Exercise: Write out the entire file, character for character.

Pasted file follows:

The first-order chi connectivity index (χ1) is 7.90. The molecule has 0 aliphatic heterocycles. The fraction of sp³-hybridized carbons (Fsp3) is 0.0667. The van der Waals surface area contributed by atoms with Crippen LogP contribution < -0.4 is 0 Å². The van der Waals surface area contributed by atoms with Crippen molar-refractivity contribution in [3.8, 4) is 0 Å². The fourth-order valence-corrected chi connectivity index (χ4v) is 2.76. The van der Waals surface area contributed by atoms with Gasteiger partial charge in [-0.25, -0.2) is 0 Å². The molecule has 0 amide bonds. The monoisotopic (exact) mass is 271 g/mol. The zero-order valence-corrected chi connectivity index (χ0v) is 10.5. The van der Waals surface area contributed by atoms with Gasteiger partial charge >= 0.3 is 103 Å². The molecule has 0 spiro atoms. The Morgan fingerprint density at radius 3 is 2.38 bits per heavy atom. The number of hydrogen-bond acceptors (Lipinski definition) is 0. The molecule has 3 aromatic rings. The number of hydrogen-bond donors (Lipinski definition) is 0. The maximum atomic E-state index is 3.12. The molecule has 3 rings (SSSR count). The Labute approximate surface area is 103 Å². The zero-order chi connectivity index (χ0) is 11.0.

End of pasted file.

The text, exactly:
The first-order chi connectivity index (χ1) is 7.90. The molecule has 0 aliphatic heterocycles. The fraction of sp³-hybridized carbons (Fsp3) is 0.0667. The van der Waals surface area contributed by atoms with Crippen LogP contribution < -0.4 is 0 Å². The van der Waals surface area contributed by atoms with Crippen molar-refractivity contribution in [3.8, 4) is 0 Å². The fourth-order valence-corrected chi connectivity index (χ4v) is 2.76. The van der Waals surface area contributed by atoms with Gasteiger partial charge in [-0.25, -0.2) is 0 Å². The molecule has 0 amide bonds. The monoisotopic (exact) mass is 271 g/mol. The zero-order valence-corrected chi connectivity index (χ0v) is 10.5. The van der Waals surface area contributed by atoms with Gasteiger partial charge >= 0.3 is 103 Å². The molecule has 0 spiro atoms. The Morgan fingerprint density at radius 3 is 2.38 bits per heavy atom. The number of hydrogen-bond acceptors (Lipinski definition) is 0. The molecule has 3 aromatic rings. The number of hydrogen-bond donors (Lipinski definition) is 0. The maximum atomic E-state index is 3.12. The molecule has 3 rings (SSSR count). The Labute approximate surface area is 103 Å². The zero-order chi connectivity index (χ0) is 11.0.